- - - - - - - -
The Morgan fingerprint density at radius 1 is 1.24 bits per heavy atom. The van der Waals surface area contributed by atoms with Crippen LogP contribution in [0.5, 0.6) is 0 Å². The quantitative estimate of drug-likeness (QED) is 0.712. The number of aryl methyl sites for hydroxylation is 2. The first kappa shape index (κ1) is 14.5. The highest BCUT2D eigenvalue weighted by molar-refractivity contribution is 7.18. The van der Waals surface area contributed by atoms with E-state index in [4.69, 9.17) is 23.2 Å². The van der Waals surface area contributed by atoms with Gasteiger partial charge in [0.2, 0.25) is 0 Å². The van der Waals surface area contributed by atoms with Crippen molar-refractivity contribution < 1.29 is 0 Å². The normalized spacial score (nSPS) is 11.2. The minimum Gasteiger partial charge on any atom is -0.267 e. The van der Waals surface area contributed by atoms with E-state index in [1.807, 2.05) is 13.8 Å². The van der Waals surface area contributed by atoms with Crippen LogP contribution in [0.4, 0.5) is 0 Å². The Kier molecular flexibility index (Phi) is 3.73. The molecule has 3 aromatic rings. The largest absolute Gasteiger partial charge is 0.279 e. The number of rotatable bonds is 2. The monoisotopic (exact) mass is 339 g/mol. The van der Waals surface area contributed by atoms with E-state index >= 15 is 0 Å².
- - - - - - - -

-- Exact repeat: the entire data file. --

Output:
The Morgan fingerprint density at radius 1 is 1.24 bits per heavy atom. The van der Waals surface area contributed by atoms with Crippen LogP contribution in [0.5, 0.6) is 0 Å². The quantitative estimate of drug-likeness (QED) is 0.712. The number of aryl methyl sites for hydroxylation is 2. The first kappa shape index (κ1) is 14.5. The highest BCUT2D eigenvalue weighted by molar-refractivity contribution is 7.18. The van der Waals surface area contributed by atoms with E-state index in [4.69, 9.17) is 23.2 Å². The van der Waals surface area contributed by atoms with Gasteiger partial charge in [0.2, 0.25) is 0 Å². The van der Waals surface area contributed by atoms with Crippen molar-refractivity contribution < 1.29 is 0 Å². The normalized spacial score (nSPS) is 11.2. The minimum Gasteiger partial charge on any atom is -0.267 e. The van der Waals surface area contributed by atoms with E-state index in [1.807, 2.05) is 13.8 Å². The van der Waals surface area contributed by atoms with Crippen LogP contribution in [0.4, 0.5) is 0 Å². The Kier molecular flexibility index (Phi) is 3.73. The molecule has 3 aromatic rings. The largest absolute Gasteiger partial charge is 0.279 e. The number of rotatable bonds is 2. The monoisotopic (exact) mass is 339 g/mol. The van der Waals surface area contributed by atoms with E-state index >= 15 is 0 Å².